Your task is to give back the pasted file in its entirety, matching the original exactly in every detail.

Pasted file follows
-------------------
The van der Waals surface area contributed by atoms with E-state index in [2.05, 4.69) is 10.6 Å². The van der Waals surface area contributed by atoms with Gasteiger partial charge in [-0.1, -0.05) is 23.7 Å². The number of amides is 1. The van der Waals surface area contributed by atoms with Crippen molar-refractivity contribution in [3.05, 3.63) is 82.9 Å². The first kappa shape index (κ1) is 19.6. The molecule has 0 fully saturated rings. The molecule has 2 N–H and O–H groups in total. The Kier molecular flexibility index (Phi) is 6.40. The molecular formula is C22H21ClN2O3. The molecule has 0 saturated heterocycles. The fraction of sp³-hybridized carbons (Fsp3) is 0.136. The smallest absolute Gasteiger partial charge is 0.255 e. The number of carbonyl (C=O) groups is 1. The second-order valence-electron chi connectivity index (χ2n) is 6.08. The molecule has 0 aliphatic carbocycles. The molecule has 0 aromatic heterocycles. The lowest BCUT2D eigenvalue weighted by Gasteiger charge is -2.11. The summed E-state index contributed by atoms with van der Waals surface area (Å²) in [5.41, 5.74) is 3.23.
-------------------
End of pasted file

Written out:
The van der Waals surface area contributed by atoms with E-state index in [2.05, 4.69) is 10.6 Å². The van der Waals surface area contributed by atoms with Gasteiger partial charge in [-0.1, -0.05) is 23.7 Å². The number of amides is 1. The van der Waals surface area contributed by atoms with Crippen molar-refractivity contribution in [3.05, 3.63) is 82.9 Å². The first kappa shape index (κ1) is 19.6. The molecule has 0 fully saturated rings. The molecule has 2 N–H and O–H groups in total. The Kier molecular flexibility index (Phi) is 6.40. The molecular formula is C22H21ClN2O3. The molecule has 0 saturated heterocycles. The fraction of sp³-hybridized carbons (Fsp3) is 0.136. The smallest absolute Gasteiger partial charge is 0.255 e. The number of carbonyl (C=O) groups is 1. The second-order valence-electron chi connectivity index (χ2n) is 6.08. The molecule has 0 aliphatic carbocycles. The molecule has 0 aromatic heterocycles. The lowest BCUT2D eigenvalue weighted by Gasteiger charge is -2.11. The summed E-state index contributed by atoms with van der Waals surface area (Å²) in [5.41, 5.74) is 3.23.